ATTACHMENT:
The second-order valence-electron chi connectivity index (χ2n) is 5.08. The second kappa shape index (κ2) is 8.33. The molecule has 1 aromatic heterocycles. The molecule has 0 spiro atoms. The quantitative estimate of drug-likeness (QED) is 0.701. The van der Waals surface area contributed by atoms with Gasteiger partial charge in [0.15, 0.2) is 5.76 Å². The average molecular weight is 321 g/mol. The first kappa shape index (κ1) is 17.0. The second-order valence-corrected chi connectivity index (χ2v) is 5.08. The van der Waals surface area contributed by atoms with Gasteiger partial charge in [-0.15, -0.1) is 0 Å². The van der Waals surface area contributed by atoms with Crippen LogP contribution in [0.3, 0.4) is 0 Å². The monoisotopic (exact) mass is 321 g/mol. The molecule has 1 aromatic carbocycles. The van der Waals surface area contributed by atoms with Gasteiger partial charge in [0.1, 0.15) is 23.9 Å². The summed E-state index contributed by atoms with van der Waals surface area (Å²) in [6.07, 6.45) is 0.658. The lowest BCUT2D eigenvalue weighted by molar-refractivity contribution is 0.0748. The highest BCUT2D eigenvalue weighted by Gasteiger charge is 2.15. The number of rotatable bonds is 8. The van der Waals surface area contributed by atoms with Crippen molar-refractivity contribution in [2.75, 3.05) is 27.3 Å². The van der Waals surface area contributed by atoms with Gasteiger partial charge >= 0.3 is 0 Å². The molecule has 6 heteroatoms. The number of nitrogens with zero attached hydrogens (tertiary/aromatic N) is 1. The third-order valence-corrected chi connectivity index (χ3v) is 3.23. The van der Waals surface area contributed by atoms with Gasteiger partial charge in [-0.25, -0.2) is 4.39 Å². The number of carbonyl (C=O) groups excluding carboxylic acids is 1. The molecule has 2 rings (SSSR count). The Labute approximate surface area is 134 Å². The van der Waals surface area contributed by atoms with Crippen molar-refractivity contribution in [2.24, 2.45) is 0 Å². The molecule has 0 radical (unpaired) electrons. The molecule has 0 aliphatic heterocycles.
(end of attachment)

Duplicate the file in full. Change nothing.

The second-order valence-electron chi connectivity index (χ2n) is 5.08. The second kappa shape index (κ2) is 8.33. The molecule has 1 aromatic heterocycles. The molecule has 0 spiro atoms. The quantitative estimate of drug-likeness (QED) is 0.701. The van der Waals surface area contributed by atoms with Gasteiger partial charge in [0.15, 0.2) is 5.76 Å². The average molecular weight is 321 g/mol. The first kappa shape index (κ1) is 17.0. The second-order valence-corrected chi connectivity index (χ2v) is 5.08. The van der Waals surface area contributed by atoms with Gasteiger partial charge in [-0.15, -0.1) is 0 Å². The van der Waals surface area contributed by atoms with Crippen LogP contribution in [0.3, 0.4) is 0 Å². The monoisotopic (exact) mass is 321 g/mol. The molecule has 1 aromatic carbocycles. The van der Waals surface area contributed by atoms with Gasteiger partial charge in [0.1, 0.15) is 23.9 Å². The summed E-state index contributed by atoms with van der Waals surface area (Å²) in [6.07, 6.45) is 0.658. The lowest BCUT2D eigenvalue weighted by molar-refractivity contribution is 0.0748. The highest BCUT2D eigenvalue weighted by Gasteiger charge is 2.15. The number of rotatable bonds is 8. The van der Waals surface area contributed by atoms with Crippen molar-refractivity contribution in [2.75, 3.05) is 27.3 Å². The van der Waals surface area contributed by atoms with Gasteiger partial charge >= 0.3 is 0 Å². The molecule has 6 heteroatoms. The number of nitrogens with zero attached hydrogens (tertiary/aromatic N) is 1. The third-order valence-corrected chi connectivity index (χ3v) is 3.23. The van der Waals surface area contributed by atoms with Gasteiger partial charge in [-0.25, -0.2) is 4.39 Å². The number of carbonyl (C=O) groups excluding carboxylic acids is 1. The molecule has 2 rings (SSSR count). The Labute approximate surface area is 134 Å². The van der Waals surface area contributed by atoms with Crippen molar-refractivity contribution in [2.24, 2.45) is 0 Å². The molecule has 0 radical (unpaired) electrons. The molecule has 0 aliphatic heterocycles.